Vanessa: I watched four movies again. I <3 that festival life. My first animated movie of the fest was the underwhelming La increible historia del niño de piedra, a part of the children’s program, and then checked out a docufiction, La maldad, that I was already on board for but when the director revealed at the Q&A that the principal actor was his grandfather whom he only recently met, I liked it even more. In it, his eighty-something-year-old abuelo takes a script he wrote to the offices of IMCINE (the Mexican Film Institute) and asks for $10 million pesos to make his movie. (Spoiler alert: they call security to escort him out of the building.) Then, I saw my favorite movie of the fest so far. The adorable comedy about a kid genius and his parents that just don’t understand, El Jeremias. It’s sort of like Little Miss Sunshine but if Wes Anderson shot it in Sonora, Mexico. The first time feature by Anwar Safa is still looking for distribution and absolutely has the potential to fill theaters, on both sides of the border. After, I caught Carlos Hagerman’s very personal doc about his parents, El patio de mi casa.
By this time it was late, I had barely eaten, it started raining, and I got cranky real fast. So, I decided to head back to the hotel and call it a night. But, fate intervened. On the street while futilely trying to hail a taxi, I ran into Esteban Chinchilla, the cinematographer of Viaje, whom I had briefly met in New York during the Tribeca Film Festival. We ate tacos de pastor from a cart, chatted up the locals while he took photos of everything/everyone, and then while in search of a supposed festival-sponsored karaoke party we bumped into Neto Villalobos, director of Por las plumas, (I guess all Costa Rican filmmakers know each other?) and ended up drinking mezcal at a dark bar and listening to Juan Gabriel and War’s “Lowrider.”
Andrew: La Obra del Siglo. Wow. Yeah this Cuban feature already picked up a Tiger Award at Rotterdam, and was made by some of my film school homies, but I can say with confidence that this movie is the real deal. Aside from the fact that throngs of people were still walking into the screening literally an hour in (pet peeve), I was utterly hypnotized by this mashup of Cuban stagnation-realism and triumphalist found footage. Favorite film of the festival so far, and it’s honestly going to be hard to beat.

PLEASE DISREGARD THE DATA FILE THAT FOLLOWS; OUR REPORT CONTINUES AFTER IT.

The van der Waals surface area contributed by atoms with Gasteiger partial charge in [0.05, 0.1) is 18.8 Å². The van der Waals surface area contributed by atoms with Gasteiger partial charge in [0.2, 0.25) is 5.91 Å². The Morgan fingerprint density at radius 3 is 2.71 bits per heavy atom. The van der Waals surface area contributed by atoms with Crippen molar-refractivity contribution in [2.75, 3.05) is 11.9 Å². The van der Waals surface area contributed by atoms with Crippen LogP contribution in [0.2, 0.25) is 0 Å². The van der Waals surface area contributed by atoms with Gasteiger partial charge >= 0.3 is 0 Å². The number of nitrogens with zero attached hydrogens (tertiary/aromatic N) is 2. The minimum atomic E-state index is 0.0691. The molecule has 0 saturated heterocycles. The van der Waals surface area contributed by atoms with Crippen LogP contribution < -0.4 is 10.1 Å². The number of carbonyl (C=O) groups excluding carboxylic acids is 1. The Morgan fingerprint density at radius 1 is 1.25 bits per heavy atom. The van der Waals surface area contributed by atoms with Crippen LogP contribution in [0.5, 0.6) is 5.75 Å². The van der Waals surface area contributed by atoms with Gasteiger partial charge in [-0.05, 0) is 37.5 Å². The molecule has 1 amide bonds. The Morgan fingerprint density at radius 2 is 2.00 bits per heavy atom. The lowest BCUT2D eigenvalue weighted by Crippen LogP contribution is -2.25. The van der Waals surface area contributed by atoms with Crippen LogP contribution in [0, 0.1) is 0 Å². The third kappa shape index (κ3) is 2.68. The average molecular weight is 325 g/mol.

Dinner involved picking little meat particles out of some very non-vegetarian friendly quesadillas and trying futilely to soak up some of the pork grease with napkins, then it was on to the erotic short film cocktail. Side note: DO NOT DRINK Dos Equis Radler. I repeat: DO. NOT. DRINK. It’s like taking a Sprite, adding five packets of sugar and then a drop of light beer. Guácala.* Anyway, aside from the terrible beer, the erotic shorts ended up being more of a backdrop to friendly conversation. And then suddenly “erotic” turned very quickly into “porn” and things got just a liiittle awkward. Iphones came out en masse, conversations grew louder. I guess if you mix porn with news footage of the Vietnam War it’s art?
Vanessa: *Don’t listen to Andrew. Dos Equis Radler is delicious! It’s like Bud Lite Lime plus more sugar. (Dos Equis, if you are reading this, send me some.)
Monday, July 20
Vanessa: Sleep, must sleep. That’s what was running through my head every time I hit snooze on my alarm in the morning. Eventually, it wasn’t morning anymore. I missed breakfast, but I didn’t care. Since there weren’t too many movies that afternoon, Andrew and I headed to the centro to take photos of local Miguelenses for a photo gallery that was inspired by Humans of New York. We wanted to talk to regular people, take their picture, ask them about living in San Miguel and if they felt that their town was being taken over by Americans. We got some colorful shots, got serenaded by a guy who calls himself Marco Polo, and listened to a gringo expat go off about Mexican “illegals” crossing the border into the U.S. I guess the irony of him being an immigrant to Mexico escaped him. After lunch, I was running to a screening and randomly stumbled upon some type of religious procession. There were nuns, puppets, dancers twirling colorful ribbons, and a little girl wearing angel wings.
Later that evening there was a reception for the industry contingent attending the fest. It was pretty low-key but like every evening event so far, “el after” was where the real partying went down. When we got to La Cucaracha in the late hours of the night/morning, they had the lights on and were about to shut down. Enough people showed and with the promise of even more festivalgoers on their way, the owners were convinced to stay open and the lights went down again, provoking loud cheers from the tipsy crowd.
Andrew: Today was the “Humans of San Miguel” shoot. Boy we met some characters. Tip: Never ask a Red-State American expat living in Mexico what he thinks about undocumented immigrants in the U.S. The answers don’t change much on either side of the border. Is Fox News even available on Mexican cable?
Finally got to see the Oscar-nominated short doc from the CCC, La Parka. Really nice little piece. Then we made our way to the festival’s exclusive Industry party. Things were tame enough until we got the boot around 1:00 am and the fiesta moved to a series of progressively more shady cantinas. Ended up singing drunken boleros at 5am with what turned out to be a Hollywood studio exec. Only in Guanajuato, folks.
Tuesday, July 21
Vanessa: Tuesday was mostly dedicated to boring stuff like catching up on emails (and sleep), packing, and taking a bus to Guanajuato where the rest of the festival will take place. During lunch, I spent some time getting to know press from other outlets covering the fest. Most of them were pleasantly surprised that I had come all the way from New York since most of the outlets there were national. They were even more impressed that I was actually watching movies, since the majority of the prensa cohort was there to shoot video for the espectáculos beat, meaning all the fancy stuff: red carpets, celebrities, conferences, etc.
Andrew: Slept off hangover. Took a bus from San Miguel over to Guanajuato capital for the second leg of the festival. Slept off hangover.